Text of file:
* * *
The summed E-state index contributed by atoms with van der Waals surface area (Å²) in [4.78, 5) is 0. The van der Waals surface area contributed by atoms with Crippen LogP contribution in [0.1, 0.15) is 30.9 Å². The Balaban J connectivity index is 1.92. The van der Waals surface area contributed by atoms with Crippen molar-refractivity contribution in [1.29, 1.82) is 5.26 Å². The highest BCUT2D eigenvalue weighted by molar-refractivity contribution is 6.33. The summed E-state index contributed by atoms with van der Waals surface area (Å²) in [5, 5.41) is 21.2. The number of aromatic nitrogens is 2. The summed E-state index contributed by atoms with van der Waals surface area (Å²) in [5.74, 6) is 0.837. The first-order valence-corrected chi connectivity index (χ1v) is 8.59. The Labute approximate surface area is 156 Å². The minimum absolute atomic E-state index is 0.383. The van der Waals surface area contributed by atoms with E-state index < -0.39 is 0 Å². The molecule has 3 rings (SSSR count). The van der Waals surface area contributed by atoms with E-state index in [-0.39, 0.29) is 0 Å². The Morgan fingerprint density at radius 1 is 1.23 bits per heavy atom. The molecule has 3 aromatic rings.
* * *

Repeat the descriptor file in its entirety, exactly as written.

The summed E-state index contributed by atoms with van der Waals surface area (Å²) in [4.78, 5) is 0. The van der Waals surface area contributed by atoms with Crippen LogP contribution in [0.1, 0.15) is 30.9 Å². The Balaban J connectivity index is 1.92. The van der Waals surface area contributed by atoms with Crippen molar-refractivity contribution in [1.29, 1.82) is 5.26 Å². The highest BCUT2D eigenvalue weighted by molar-refractivity contribution is 6.33. The summed E-state index contributed by atoms with van der Waals surface area (Å²) in [5, 5.41) is 21.2. The number of aromatic nitrogens is 2. The summed E-state index contributed by atoms with van der Waals surface area (Å²) in [5.74, 6) is 0.837. The first-order valence-corrected chi connectivity index (χ1v) is 8.59. The Labute approximate surface area is 156 Å². The minimum absolute atomic E-state index is 0.383. The van der Waals surface area contributed by atoms with E-state index < -0.39 is 0 Å². The molecule has 3 rings (SSSR count). The van der Waals surface area contributed by atoms with E-state index in [-0.39, 0.29) is 0 Å². The Morgan fingerprint density at radius 1 is 1.23 bits per heavy atom. The molecule has 3 aromatic rings.